Like

          • I suspect “word count” was why “a tight place” was shoved in there. And thank you. I’m finishing up where I am. I do NOT wish to re-visit that ick filled little ‘gem’ either. I already have a huge phobia of such places and will burst rather than use one…

            Liked by 1 person

  10. LOL. Emily said, “……I didn’t earn these stamps. You did. You’re the one that buys the stuff that gets the stamps. I just did the licking.” Emily is obviously too young to understand licking is really hard work and an essential part of relationship in the social pecking order.

    Liked by 1 person

  11. I do remember those green stamps. We’d always have to lick and stick them. I once got in big trouble when I was a kid, because I stuck a bunch to the inside wall of the closet. Also later on I had a job at the S&H store. I worked at the counter and had to count and flip the pages of all the books people would bring in. 🙂

    Liked by 1 person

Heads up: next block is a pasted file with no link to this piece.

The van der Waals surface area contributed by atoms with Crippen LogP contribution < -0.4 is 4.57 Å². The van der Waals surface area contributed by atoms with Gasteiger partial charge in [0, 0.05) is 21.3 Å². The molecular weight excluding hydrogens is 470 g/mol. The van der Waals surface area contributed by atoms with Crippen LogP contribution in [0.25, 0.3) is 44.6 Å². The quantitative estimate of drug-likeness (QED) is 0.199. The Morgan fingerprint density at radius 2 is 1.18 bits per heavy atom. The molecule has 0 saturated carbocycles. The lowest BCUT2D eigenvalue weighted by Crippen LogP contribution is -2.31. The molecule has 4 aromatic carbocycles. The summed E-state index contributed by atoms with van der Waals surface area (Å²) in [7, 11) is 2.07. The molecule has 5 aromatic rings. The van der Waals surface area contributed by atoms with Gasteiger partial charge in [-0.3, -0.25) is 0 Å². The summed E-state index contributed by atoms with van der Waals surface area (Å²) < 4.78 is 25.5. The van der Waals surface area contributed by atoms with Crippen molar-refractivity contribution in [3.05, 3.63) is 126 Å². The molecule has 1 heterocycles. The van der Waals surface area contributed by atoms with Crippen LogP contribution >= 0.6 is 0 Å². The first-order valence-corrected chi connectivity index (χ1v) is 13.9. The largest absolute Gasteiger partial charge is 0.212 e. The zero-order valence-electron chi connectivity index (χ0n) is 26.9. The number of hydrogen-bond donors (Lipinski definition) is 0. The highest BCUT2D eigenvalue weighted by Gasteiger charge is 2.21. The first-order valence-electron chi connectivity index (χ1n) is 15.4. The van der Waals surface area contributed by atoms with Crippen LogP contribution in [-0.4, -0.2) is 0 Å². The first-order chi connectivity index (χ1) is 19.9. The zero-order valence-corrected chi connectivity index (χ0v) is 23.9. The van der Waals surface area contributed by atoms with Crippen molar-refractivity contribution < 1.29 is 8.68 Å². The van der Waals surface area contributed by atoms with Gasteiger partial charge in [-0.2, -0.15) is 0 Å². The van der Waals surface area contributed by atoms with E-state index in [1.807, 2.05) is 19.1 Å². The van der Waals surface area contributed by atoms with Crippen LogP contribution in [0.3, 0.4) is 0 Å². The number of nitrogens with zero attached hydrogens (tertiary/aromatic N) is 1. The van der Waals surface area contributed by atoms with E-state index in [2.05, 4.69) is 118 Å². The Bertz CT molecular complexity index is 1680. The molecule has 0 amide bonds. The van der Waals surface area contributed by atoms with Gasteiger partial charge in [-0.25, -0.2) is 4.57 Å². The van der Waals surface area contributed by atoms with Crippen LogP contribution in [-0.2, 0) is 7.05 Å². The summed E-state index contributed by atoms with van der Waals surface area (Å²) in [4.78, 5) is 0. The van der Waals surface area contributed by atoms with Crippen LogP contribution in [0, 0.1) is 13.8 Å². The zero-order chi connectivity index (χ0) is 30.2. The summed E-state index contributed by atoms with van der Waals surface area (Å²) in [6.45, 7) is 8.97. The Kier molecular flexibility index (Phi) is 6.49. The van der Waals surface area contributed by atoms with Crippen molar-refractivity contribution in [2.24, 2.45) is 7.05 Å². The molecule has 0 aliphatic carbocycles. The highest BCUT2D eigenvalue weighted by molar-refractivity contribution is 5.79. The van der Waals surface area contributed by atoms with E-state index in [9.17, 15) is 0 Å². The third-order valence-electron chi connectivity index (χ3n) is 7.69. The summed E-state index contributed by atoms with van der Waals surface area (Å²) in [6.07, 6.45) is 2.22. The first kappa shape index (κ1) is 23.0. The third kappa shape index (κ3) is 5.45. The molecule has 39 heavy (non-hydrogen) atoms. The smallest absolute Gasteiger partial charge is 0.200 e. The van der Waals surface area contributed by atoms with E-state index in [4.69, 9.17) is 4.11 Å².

• I’m very curious about why your kid-self would plaster a wall inside a closet with stamps (An art project? A protective magic spell?) but I’ll let you reveal the details when you feel comfortable about doing so… 😉

      In northeastern Oklahoma, it can get very humid. So there were times when the stacks of stamp sheets would stick together before we had put them in the books. Granny would get out her iron, set it on steam, and wave the wads of stamps in the steam until they started to separate. Granny never let anything go to waste…

      Liked by 1 person

      • haha! Who knows why I did that. Maybe bored of sticking them in the booklet? No rhyme or reason, and those stamps stayed there for years, too. That’s a neat trick your Granny would do to separate the stuck together stamps. I don’t think we had the humidity problem here. 🙂

        Liked by 1 person